Japanese Architecture Style

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Japan is one of the countries known for its different styles in architecture. Its different architectural forms vary between farm houses and grand imperial palaces. This diversity is due to the change in architectural styles that evolved from pre-historic to modern times. Early designs were influenced by Asian architecture and were imported from local tastes, but the recent history saw the introduction of Western architecture into Japan. Many architects have lived through the evolving of these different styles in architecture, and many have adopted a certain style. Yoshio Taniguchi is one of the most known architects who worked in Japan and abroad, and had the concepts of Japanese culture found deep down within his projects. Yoshio Taniguchi,…show more content…
It presents itself confidently as a supremely refined, neutral space for showing art, and its moments of cool elegance and transcending clarity can astonish. Yet its cavernous size, in places where the building's smooth rectilinear planes never seem to stop, can feel monotonous. The construction reaches an impressive precision in certain areas, such as in the glass-and-metal curtain walls; but borders on ragged in others, for example where the drywall ripples by the escalators. (Stephens, 2005) “ In Taniguchi’s subtly tailored galleries you have room to wander, to enjoy MoMA’s greatest hits in a variety of sequences and to get a clear look at everything ” said Peter Plagens. Many critics also commented on how the familiar masterpieces now seemed to shine, and that seemed to have been Taniguchi’s intention from the start. According to Robin Pogrebin “Without art, museum architecture should look unfinished; if it looks finished, it’s a very bad museum.” (Brennan,…show more content…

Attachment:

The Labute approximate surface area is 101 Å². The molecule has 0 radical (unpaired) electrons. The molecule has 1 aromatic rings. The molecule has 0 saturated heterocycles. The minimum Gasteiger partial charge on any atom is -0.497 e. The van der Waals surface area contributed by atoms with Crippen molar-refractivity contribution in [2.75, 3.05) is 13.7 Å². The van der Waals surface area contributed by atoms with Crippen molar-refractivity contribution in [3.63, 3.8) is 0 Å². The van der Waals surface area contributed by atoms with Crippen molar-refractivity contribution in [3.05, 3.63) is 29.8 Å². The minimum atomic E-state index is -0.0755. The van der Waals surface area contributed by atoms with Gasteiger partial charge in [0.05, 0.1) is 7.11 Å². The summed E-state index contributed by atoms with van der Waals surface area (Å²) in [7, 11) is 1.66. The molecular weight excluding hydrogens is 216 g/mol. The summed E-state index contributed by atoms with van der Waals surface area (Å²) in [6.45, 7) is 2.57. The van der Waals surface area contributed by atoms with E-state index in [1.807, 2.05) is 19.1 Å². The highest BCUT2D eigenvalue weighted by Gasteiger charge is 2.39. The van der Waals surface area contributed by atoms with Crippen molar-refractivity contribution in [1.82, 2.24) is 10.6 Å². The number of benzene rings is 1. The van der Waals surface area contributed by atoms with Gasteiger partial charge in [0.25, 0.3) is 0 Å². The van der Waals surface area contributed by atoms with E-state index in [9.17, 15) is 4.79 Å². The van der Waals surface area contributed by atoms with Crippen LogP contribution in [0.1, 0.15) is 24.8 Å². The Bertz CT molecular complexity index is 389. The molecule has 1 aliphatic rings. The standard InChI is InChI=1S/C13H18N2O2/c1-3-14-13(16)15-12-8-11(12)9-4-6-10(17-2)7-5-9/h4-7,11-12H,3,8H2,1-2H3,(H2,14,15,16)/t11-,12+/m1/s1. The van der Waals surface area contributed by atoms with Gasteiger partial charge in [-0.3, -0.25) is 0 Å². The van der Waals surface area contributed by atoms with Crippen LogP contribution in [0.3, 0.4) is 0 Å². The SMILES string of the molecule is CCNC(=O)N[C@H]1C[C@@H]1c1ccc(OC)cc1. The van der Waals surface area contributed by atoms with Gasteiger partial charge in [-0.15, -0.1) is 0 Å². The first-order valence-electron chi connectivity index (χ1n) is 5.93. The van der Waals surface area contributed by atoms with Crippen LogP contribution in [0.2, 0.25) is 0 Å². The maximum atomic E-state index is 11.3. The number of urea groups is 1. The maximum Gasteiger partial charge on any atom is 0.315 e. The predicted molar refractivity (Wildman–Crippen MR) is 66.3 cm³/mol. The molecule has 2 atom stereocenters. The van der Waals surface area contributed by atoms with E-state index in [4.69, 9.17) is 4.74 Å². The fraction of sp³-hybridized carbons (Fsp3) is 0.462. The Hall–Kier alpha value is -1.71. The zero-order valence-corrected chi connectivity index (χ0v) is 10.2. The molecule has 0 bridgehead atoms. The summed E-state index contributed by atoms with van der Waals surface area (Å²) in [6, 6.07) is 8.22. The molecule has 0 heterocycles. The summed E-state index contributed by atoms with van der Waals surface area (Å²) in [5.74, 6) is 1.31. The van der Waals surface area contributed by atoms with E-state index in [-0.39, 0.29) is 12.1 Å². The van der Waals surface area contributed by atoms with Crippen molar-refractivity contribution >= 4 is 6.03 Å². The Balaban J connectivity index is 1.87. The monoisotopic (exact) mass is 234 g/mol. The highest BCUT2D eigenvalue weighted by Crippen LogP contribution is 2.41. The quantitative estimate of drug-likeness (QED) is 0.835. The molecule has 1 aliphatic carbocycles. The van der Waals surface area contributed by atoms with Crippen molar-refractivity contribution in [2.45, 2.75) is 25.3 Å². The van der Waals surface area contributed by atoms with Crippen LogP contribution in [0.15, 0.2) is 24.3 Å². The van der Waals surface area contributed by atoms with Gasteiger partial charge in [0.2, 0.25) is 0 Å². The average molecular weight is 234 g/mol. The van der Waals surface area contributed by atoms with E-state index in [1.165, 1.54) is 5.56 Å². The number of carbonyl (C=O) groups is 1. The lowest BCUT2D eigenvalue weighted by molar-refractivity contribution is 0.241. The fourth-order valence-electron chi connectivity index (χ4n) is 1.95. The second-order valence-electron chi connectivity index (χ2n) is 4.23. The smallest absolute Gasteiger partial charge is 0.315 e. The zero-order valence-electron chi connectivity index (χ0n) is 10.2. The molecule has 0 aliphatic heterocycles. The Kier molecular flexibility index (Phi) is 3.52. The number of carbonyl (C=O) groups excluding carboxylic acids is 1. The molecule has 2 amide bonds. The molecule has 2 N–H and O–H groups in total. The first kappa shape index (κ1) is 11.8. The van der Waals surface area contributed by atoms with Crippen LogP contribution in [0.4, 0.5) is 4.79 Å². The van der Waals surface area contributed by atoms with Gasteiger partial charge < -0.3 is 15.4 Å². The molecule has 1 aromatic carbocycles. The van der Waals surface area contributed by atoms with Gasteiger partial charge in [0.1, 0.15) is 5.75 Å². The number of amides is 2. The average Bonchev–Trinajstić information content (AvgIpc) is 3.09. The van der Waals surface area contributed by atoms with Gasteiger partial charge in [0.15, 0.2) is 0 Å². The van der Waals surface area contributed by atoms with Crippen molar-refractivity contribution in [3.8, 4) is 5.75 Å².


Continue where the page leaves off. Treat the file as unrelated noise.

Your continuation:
It was built 20 years ago, to accommodate the work of one of Japan’s first documentary photographers. The structure symbolizes greatly Taniguchi, since it depicts the theme of changing and spare space, which he still uses to this day. The museum was built on the banks of the Mogami River, next to a pond which did not exist when the architect first arrived to the site. He says, “I try to exploit the context of a site; if it’s not ideal, I try to make something by landscape design. If a site is good, it’s very easy to place any objects on it.” Other than its aesthetic contribution, this pond serves to orient the visitors as they walk through two different parts of the museum. The permanent photographic gallery is illuminated by overhead fluorescents hidden behind a ceiling grille, in order to protect the pictures from sunlight and thus causing them to fade. Furthermore, when moving from the gallery to the research center, the audiovisual room, or the memorial rooms, a visitor proceeds toward the pond on a ramp. Thanks to a wall of increasingly sized wide windows, the pond becomes progressively flooded with daylight. According to Taniguchi, “Movement is a very important element in my architecture; as you go through the corridor, you feel the space.” Another important feature in the museum is a window-framed vista of a Zen-like cascade of smooth pebbles,

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